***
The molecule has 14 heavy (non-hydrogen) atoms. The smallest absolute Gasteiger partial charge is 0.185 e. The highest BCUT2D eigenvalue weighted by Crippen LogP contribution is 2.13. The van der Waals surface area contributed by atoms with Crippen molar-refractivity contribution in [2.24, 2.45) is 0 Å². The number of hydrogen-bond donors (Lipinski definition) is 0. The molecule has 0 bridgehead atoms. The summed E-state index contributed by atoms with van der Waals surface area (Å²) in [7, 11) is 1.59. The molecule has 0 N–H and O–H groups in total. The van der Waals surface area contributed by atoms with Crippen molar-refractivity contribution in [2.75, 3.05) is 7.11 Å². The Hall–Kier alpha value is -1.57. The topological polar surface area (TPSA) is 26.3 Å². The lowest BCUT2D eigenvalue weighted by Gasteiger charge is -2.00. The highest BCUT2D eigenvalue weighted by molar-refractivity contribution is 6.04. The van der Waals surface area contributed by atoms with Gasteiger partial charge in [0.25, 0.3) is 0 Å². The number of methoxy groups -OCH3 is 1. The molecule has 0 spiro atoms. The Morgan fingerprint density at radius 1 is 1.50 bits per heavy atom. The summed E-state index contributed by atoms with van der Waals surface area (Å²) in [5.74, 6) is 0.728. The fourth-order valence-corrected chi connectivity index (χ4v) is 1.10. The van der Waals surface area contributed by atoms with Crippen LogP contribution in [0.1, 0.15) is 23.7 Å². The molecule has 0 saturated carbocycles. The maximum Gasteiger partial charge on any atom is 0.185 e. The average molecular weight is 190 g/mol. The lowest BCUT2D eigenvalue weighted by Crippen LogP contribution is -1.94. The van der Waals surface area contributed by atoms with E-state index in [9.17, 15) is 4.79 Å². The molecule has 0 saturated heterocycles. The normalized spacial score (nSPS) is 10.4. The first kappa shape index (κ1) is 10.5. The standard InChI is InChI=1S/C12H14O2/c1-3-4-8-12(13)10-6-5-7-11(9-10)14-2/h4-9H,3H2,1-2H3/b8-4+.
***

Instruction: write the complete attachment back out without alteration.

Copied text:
The molecule has 14 heavy (non-hydrogen) atoms. The smallest absolute Gasteiger partial charge is 0.185 e. The highest BCUT2D eigenvalue weighted by Crippen LogP contribution is 2.13. The van der Waals surface area contributed by atoms with Crippen molar-refractivity contribution in [2.24, 2.45) is 0 Å². The number of hydrogen-bond donors (Lipinski definition) is 0. The molecule has 0 bridgehead atoms. The summed E-state index contributed by atoms with van der Waals surface area (Å²) in [7, 11) is 1.59. The molecule has 0 N–H and O–H groups in total. The van der Waals surface area contributed by atoms with Crippen molar-refractivity contribution in [2.75, 3.05) is 7.11 Å². The Hall–Kier alpha value is -1.57. The topological polar surface area (TPSA) is 26.3 Å². The lowest BCUT2D eigenvalue weighted by Gasteiger charge is -2.00. The highest BCUT2D eigenvalue weighted by molar-refractivity contribution is 6.04. The van der Waals surface area contributed by atoms with Gasteiger partial charge in [0.25, 0.3) is 0 Å². The number of methoxy groups -OCH3 is 1. The molecule has 0 spiro atoms. The Morgan fingerprint density at radius 1 is 1.50 bits per heavy atom. The summed E-state index contributed by atoms with van der Waals surface area (Å²) in [5.74, 6) is 0.728. The fourth-order valence-corrected chi connectivity index (χ4v) is 1.10. The van der Waals surface area contributed by atoms with Crippen LogP contribution in [0.1, 0.15) is 23.7 Å². The molecule has 0 saturated carbocycles. The maximum Gasteiger partial charge on any atom is 0.185 e. The average molecular weight is 190 g/mol. The lowest BCUT2D eigenvalue weighted by Crippen LogP contribution is -1.94. The van der Waals surface area contributed by atoms with E-state index in [9.17, 15) is 4.79 Å². The molecule has 0 saturated heterocycles. The normalized spacial score (nSPS) is 10.4. The first kappa shape index (κ1) is 10.5. The standard InChI is InChI=1S/C12H14O2/c1-3-4-8-12(13)10-6-5-7-11(9-10)14-2/h4-9H,3H2,1-2H3/b8-4+.